For the Love of Markerboards

I’ve stood in front of markerboards most of my life, odious marker in hand as I desperately try to convey an idea to a peer or poke holes in an idea we’ve come up with. When stumped trying to explain a concept, I naturally reach for a marker to draw it out.

When I start work with a new client or setup a new office, it’s the first thing I look for to setup. If there are none in place, we make a quick stop to go get some.

You cannot replace them with your digital board that loads up your latest tweets and pictures from your vacation.

They cannot be see through or have those print to paper functions on them because that simply wastes time.

The bigger they are, the more room for your ideas to flow from person to person in the room. Whoever has the (working) marker is responsible for the next chain of ideas and events that will stream forward from consciousness to implementation in a matter of seconds.

If you have a smudge on your hands, you know you’ve done well, if there is marker on your sleeve than you’ve done even better.

They are transient and not deserving to having “PLO” written all over them — take a photo — save it for later.

In the end, when you take a step back and look at what you and your team have created a rush of accomplishment crashes over you as you realize your visions are aligned and the team is now ready to make it happen.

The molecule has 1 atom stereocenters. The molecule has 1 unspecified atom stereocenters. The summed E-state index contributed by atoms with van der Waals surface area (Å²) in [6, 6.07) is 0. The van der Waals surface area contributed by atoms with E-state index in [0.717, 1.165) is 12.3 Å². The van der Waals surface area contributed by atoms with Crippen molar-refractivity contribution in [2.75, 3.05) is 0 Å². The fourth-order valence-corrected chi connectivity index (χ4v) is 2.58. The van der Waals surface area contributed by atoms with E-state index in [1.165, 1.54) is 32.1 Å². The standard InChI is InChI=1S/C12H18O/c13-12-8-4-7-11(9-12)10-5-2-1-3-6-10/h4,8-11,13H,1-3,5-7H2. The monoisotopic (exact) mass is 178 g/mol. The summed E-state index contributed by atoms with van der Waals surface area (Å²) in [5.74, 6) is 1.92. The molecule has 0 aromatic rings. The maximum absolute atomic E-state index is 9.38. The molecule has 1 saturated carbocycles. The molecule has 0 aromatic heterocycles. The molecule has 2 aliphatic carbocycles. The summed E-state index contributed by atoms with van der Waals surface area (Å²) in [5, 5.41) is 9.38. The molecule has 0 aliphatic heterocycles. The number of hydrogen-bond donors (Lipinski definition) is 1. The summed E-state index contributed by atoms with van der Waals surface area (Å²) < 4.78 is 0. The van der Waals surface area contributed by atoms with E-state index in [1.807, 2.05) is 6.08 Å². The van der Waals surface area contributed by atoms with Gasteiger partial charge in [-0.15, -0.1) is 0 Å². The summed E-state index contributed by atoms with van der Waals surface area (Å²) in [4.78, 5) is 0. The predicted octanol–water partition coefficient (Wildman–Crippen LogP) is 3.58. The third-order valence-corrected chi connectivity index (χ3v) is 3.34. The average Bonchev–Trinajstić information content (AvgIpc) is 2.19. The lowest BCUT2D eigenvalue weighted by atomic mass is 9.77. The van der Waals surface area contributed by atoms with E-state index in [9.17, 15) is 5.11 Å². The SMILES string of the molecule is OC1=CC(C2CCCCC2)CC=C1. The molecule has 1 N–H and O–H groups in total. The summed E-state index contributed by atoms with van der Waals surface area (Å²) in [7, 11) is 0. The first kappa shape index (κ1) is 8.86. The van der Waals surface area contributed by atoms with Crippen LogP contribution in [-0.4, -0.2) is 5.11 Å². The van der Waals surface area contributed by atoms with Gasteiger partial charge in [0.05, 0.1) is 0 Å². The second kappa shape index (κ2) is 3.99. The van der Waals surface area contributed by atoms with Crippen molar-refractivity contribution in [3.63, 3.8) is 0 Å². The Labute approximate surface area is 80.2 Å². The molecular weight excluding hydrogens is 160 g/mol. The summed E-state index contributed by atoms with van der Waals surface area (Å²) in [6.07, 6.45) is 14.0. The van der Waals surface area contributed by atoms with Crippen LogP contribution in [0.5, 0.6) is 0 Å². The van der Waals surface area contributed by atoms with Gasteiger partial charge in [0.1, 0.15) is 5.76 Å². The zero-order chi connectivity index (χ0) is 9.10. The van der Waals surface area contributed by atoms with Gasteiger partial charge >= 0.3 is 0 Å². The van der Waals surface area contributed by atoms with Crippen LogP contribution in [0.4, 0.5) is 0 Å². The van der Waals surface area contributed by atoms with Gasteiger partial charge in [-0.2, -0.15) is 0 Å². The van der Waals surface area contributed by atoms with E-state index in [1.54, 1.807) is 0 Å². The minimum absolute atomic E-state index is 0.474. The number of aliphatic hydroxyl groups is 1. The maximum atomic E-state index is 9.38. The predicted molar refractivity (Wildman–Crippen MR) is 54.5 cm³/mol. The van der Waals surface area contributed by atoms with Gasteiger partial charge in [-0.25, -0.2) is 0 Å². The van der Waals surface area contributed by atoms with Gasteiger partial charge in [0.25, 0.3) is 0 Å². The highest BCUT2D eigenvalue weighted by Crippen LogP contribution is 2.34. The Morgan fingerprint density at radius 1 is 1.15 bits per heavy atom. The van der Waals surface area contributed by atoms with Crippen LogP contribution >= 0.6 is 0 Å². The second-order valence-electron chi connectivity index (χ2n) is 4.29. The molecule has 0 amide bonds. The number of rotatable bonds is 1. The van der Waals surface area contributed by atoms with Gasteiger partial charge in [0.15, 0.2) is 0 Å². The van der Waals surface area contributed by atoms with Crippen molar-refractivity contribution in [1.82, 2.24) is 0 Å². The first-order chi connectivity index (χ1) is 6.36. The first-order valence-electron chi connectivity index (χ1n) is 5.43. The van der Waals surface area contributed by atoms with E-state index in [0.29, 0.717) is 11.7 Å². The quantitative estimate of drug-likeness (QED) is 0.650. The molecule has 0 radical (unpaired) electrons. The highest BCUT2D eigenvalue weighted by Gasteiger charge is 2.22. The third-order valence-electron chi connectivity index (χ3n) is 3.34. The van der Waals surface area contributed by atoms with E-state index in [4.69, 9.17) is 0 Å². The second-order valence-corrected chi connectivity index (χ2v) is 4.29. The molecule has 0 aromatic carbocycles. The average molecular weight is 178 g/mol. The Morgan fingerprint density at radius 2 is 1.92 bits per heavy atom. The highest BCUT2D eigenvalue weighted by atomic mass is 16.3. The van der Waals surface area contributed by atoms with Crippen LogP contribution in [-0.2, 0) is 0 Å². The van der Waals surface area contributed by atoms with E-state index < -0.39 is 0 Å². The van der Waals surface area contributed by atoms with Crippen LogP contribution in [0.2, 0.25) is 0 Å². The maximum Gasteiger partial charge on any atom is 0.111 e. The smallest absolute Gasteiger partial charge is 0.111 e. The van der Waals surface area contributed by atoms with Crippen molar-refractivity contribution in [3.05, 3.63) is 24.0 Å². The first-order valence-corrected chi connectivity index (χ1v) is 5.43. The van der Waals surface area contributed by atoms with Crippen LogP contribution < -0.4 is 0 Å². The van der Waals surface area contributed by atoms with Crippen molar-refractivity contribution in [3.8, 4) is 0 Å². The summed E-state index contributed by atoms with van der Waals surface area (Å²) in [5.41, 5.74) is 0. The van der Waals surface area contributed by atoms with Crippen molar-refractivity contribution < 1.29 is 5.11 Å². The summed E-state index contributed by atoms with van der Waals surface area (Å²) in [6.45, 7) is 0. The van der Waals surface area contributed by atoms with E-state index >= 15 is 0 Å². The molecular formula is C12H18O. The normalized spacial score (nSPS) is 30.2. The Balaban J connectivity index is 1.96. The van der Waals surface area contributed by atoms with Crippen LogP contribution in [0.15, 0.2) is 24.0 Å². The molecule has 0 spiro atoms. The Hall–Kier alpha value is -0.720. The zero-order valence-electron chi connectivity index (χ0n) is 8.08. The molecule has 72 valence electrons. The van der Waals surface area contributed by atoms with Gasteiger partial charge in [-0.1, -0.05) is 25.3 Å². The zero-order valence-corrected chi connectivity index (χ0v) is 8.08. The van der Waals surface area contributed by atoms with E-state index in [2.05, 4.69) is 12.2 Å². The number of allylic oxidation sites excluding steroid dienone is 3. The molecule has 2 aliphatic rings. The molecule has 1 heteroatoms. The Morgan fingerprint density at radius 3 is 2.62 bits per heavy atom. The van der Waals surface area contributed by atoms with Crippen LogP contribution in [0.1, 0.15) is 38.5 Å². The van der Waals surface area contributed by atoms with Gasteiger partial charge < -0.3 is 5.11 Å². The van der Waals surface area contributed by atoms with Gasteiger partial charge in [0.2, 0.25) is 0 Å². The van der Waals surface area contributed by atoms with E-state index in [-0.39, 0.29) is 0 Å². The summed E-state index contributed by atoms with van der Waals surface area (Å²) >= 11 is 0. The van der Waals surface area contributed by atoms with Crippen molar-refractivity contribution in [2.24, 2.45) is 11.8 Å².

Don’t discount this small piece of tactile technology that everyone has tried to replace with some form of digital software or hardware over the past years. I don’t know if any will ever work for the one reason that as developers, product owners, managers, leads etc that we all love to work on markerboards is that it provides us with the tactile break that we need from the digital to the physical — replenishing our minds, spirit and body — preparing us to dive back in.

Perhaps a topic for our podcast that originated from the experience of working in front of markerboards. Whatever the reason, you can’t argue with the value they bring to you and your team when delivering software.

Like what you read? Give Greg Thomas a round of applause.

From a quick cheer to a standing ovation, clap to show how much you enjoyed this story.